All About the Resume: USO/Hire Heroes USA Veteran-Turned-Business Coach Touts Workshops
Wednesday, July 10, 2013
By Joseph Andrew Lee
When a soldier, sailor, airman or Marine gets out of the military and steps into the civilian job market, there’s a severe learning curve.
“Sometimes it seems like they’d almost prefer the more painful experience of learning first-hand, but I’m here to tell you that you don’t have to go that route,” said Ahmad Burse, a retired Army sergeant first class and independent business coach with Entrepreneur’s Source. “This is one of those times when experience really does hurt, and a simple workshop can make all the difference.”
While personal connections are still key, Burse said companies’ move to automated, web-based recruiting efforts mean the resume is “your golden ticket to an interview.”
“Hire Heroes USA knows their stuff. They are experts at helping you market yourself. They’ve been there, done that, and they are here to tell you — I’m here to tell you — that a well-written resume is worth its weight in gold.”
After 23 years as an infantryman, Burse was ready to retire. But he didn’t want his career progression to end. He had a knack for organizational leadership and decided he would finish his master’s degree in organizational leadership and seek out a professional civilian career after leaving the Army. In March 2012, while assigned to Fort Bragg, N.C.’s warrior transition battalion, he was told about the two-day USO/Hire Heroes USA Transition Workshop.
USO/Hire Heroes USA Transition Workshops are a starting point primarily for wounded, ill and injured troops, their spouses and caregivers to integrate them into the civilian workplace. The workshop trainers are a combination of Iraq and Afghanistan veterans, former corporate human resources specialists and recruiters and career counselors who provide insights to the troops going through this process.
With a 5-to-1 attendee-to-instructor ratio, these informative workshops complement existing military and government programs, helping troops understand how their military experience translates into the civilian world and teaching them how to present themselves on paper and in person to potential employers. Attendees receive sample resumes of people with similar military occupational specialties to their own to use as templates for building their resumes, and even participate in mock interviews with local employers at the close of the workshop.
“Hire Heroes USA didn’t help me become an organizational leader in one civilian company,” Burse said. “What they did was give me the confidence to know that I could be an organizational leader in any company, and not to pigeonhole myself like so many transitioning military do.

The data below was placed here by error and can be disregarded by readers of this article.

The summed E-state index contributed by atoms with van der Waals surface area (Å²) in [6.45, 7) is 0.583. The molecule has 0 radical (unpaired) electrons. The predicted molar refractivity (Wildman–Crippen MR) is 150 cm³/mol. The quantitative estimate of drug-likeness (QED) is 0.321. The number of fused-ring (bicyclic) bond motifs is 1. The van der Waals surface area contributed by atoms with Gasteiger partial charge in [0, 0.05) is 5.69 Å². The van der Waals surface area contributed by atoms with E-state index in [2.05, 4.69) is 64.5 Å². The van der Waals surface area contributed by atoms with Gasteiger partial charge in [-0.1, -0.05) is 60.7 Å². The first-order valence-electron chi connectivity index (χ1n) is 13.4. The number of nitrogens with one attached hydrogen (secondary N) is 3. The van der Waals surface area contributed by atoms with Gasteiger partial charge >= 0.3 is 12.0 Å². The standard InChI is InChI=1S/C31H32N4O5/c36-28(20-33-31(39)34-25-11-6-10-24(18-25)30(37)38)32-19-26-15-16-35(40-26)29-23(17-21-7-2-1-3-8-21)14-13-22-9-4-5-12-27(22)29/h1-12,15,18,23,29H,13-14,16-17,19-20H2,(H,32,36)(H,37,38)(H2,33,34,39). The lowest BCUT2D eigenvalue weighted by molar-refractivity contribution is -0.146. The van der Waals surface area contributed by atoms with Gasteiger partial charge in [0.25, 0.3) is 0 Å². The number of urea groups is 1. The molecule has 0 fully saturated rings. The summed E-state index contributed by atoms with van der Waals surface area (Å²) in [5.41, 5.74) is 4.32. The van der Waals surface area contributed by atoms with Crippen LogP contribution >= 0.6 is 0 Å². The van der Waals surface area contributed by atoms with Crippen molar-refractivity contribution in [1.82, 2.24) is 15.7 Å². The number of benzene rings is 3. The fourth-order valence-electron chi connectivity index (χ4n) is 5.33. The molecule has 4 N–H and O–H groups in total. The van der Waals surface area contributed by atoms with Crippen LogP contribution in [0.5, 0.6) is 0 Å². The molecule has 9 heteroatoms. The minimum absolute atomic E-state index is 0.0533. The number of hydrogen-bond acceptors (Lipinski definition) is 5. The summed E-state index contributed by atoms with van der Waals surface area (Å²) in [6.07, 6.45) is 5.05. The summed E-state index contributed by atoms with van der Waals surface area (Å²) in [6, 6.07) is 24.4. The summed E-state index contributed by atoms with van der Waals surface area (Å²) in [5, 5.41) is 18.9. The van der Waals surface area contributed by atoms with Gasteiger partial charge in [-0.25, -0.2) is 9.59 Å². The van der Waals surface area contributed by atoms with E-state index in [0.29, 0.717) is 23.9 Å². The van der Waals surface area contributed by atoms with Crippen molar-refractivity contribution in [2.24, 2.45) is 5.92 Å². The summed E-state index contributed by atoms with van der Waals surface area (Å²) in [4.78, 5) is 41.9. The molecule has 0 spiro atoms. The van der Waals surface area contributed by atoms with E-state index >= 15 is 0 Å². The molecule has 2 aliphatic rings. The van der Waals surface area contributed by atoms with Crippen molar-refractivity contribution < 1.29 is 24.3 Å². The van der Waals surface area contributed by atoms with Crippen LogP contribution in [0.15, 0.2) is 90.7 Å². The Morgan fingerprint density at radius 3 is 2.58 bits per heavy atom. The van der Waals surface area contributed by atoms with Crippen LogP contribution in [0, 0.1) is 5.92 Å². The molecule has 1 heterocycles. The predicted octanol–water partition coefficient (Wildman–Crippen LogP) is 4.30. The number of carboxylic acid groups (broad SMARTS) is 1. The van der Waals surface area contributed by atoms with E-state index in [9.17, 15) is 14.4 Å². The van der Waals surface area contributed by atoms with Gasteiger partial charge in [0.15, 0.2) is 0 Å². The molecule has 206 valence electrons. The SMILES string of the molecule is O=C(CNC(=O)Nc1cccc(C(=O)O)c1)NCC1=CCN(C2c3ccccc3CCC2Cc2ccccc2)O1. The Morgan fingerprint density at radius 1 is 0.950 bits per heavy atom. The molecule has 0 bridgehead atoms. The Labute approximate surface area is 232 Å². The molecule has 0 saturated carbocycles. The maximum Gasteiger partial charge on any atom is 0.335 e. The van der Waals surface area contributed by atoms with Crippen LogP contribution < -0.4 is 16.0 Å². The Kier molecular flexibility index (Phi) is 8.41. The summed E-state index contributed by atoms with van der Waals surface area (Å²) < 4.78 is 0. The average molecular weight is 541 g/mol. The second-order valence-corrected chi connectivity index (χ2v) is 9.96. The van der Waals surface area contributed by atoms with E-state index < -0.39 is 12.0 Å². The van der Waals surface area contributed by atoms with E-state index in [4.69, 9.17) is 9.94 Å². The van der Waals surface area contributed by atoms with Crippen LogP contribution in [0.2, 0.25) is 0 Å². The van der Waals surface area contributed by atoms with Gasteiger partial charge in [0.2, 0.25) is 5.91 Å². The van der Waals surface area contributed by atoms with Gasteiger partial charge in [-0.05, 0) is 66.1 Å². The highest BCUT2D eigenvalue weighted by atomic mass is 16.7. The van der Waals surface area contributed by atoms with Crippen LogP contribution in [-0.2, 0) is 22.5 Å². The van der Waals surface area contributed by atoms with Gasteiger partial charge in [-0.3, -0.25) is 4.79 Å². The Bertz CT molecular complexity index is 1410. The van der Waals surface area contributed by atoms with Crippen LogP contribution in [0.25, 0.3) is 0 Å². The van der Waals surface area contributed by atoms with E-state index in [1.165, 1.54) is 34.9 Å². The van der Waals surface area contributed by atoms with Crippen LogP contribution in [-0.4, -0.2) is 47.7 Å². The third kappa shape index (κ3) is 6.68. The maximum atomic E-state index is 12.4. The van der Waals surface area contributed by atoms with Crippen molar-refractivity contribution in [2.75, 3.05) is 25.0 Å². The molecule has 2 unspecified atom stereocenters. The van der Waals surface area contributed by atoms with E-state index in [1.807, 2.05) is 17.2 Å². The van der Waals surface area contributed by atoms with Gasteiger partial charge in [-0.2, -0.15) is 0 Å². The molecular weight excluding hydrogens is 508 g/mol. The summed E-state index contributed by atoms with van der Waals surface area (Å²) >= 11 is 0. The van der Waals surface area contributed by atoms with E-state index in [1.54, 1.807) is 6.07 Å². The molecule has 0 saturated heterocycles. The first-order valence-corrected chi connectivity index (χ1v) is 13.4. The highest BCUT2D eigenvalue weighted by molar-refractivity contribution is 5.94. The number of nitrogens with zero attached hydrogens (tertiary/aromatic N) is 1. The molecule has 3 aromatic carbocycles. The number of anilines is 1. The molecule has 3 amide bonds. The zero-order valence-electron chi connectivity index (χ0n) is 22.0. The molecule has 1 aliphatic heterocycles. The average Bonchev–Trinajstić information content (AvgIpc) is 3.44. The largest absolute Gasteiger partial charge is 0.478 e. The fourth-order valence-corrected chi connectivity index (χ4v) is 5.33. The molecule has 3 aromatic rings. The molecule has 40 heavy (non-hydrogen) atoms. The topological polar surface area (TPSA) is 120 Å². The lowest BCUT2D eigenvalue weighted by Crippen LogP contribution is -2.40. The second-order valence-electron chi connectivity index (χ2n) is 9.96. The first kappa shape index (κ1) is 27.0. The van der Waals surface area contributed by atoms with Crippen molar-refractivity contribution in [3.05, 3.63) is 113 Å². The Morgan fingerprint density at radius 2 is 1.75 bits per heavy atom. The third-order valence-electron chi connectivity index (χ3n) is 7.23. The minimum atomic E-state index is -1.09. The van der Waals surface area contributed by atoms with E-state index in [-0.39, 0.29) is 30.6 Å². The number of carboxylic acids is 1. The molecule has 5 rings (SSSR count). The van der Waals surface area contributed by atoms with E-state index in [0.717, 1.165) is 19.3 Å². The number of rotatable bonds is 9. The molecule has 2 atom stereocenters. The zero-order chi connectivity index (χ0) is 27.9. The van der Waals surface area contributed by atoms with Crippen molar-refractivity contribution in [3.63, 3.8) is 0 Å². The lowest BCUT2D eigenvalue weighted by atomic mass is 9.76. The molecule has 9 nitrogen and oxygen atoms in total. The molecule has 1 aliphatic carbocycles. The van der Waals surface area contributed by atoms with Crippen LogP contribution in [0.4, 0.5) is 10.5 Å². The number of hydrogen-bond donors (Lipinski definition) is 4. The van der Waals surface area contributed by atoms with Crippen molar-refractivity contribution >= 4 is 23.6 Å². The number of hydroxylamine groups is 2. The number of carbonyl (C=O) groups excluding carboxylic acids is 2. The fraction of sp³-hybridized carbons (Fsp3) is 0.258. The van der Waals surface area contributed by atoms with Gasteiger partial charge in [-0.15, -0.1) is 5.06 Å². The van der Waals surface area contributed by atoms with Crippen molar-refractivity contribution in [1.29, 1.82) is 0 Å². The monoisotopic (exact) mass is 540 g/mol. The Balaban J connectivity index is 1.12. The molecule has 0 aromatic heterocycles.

“Just because you were a military intelligence person while you were in, doesn’t mean there’s a military intelligence position waiting for you on the civilian side,” he added. “You need to take all your skills and throw them against the wall, making them adaptable to any environment — then you’ll be successful.”
Burse’s first order of business at the USO/Hire Heroes USA Transition Workshop was to list his skills and experience. Then, a coach helped him turn everything military into “civilian business speak.”
“There was a lot that I had done,” Burse said, “but I was only able to express those accomplishments in military terms and how I understood them. Hire Heroes USA gave me the vocabulary and the knowledge to bridge that gap. They worked with me one-on-one, which was very effective, and the experiences of each of the facilitators also broadened my horizons.”
After crafting his resume, the next step was to practice what he was preaching on paper — to participate in a mock interview.
“When you say out loud why you’re successful, it really helps you be successful again,” Burse said. “The mock interviews helped me to vocalize my accomplishments in a specific, ‘I was able to improve X by doing Y’ formula, and it made me feel afterwards like … hold on … I can do this!”
As a successful business coach today, Burse gives back by volunteering with Hire Heroes USA. He still finds veterans are unaware of exactly what it takes to sustain their quality of life on the civilian side.
“When I talk to soldiers who are transitioning, I’m usually ensuring their credit scores are good and that they have planned to be out of work for six to nine months,” Burse said, “because that’s unfortunately the national average. That’s scary if you can’t properly forecast what you will need because you don’t know what has been included in your pay all these years, such as food, rent, insurance or even major differences in taxable income.”
USO/Hire Heroes USA Transition Workshops are free, and the USO coordinates with local military commands on both logistics and recruiting for the workshops.
“Hire Heroes is brought in by an organization who knows us better than any — the USO — so common sense tells me this is a better program than the cookie-cutter, rubber-stamp stuff the government makes us go through,” Burse said. “These people are taking the time to sit down with you one-on-one in order to understand everything you’ve done and help you communicate that to the hiring world. That’s huge.
“In all honesty I’m also guilty of underestimating the value of the workshop. When soldiers transition there’s a lot of information thrown at us and we tend to put blinders on. But this is your transition, nobody else’s. Take ownership of it and make sure you take advantage of everything available. This is that one thing that can help get you in the door. This is that one thing you need to take seriously.”
Photo caption: Army veteran Ahmad Burse, now a small business coach, says the information he absorbed at USO/Hire Heroes USA Transition Workshops helped launch his civilian career. Photo courtesy of Ahmad Burse
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